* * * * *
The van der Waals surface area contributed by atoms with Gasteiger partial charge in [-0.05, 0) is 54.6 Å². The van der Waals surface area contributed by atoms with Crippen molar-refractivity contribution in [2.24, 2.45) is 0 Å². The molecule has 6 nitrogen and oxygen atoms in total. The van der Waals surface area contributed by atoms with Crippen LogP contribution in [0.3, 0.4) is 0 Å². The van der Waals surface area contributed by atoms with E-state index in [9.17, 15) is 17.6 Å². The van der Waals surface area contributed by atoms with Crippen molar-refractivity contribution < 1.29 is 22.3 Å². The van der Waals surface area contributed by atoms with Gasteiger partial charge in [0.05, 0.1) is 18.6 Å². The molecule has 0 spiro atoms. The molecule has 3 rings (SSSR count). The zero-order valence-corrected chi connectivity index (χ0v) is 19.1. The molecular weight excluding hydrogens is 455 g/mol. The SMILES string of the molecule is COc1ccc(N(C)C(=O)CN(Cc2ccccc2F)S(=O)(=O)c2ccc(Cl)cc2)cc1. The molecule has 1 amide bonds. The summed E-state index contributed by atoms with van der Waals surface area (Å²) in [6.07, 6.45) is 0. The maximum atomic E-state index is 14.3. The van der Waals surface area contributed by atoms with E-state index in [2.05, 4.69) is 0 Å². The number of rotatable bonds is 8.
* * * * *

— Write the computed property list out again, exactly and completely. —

The van der Waals surface area contributed by atoms with Gasteiger partial charge in [-0.05, 0) is 54.6 Å². The van der Waals surface area contributed by atoms with Crippen molar-refractivity contribution in [2.24, 2.45) is 0 Å². The molecule has 6 nitrogen and oxygen atoms in total. The van der Waals surface area contributed by atoms with Crippen LogP contribution in [0.3, 0.4) is 0 Å². The van der Waals surface area contributed by atoms with E-state index in [9.17, 15) is 17.6 Å². The van der Waals surface area contributed by atoms with Crippen molar-refractivity contribution < 1.29 is 22.3 Å². The van der Waals surface area contributed by atoms with Gasteiger partial charge in [0.05, 0.1) is 18.6 Å². The molecule has 0 spiro atoms. The molecule has 3 rings (SSSR count). The zero-order valence-corrected chi connectivity index (χ0v) is 19.1. The molecular weight excluding hydrogens is 455 g/mol. The SMILES string of the molecule is COc1ccc(N(C)C(=O)CN(Cc2ccccc2F)S(=O)(=O)c2ccc(Cl)cc2)cc1. The molecule has 1 amide bonds. The summed E-state index contributed by atoms with van der Waals surface area (Å²) in [6.07, 6.45) is 0. The maximum atomic E-state index is 14.3. The van der Waals surface area contributed by atoms with E-state index in [2.05, 4.69) is 0 Å². The number of rotatable bonds is 8.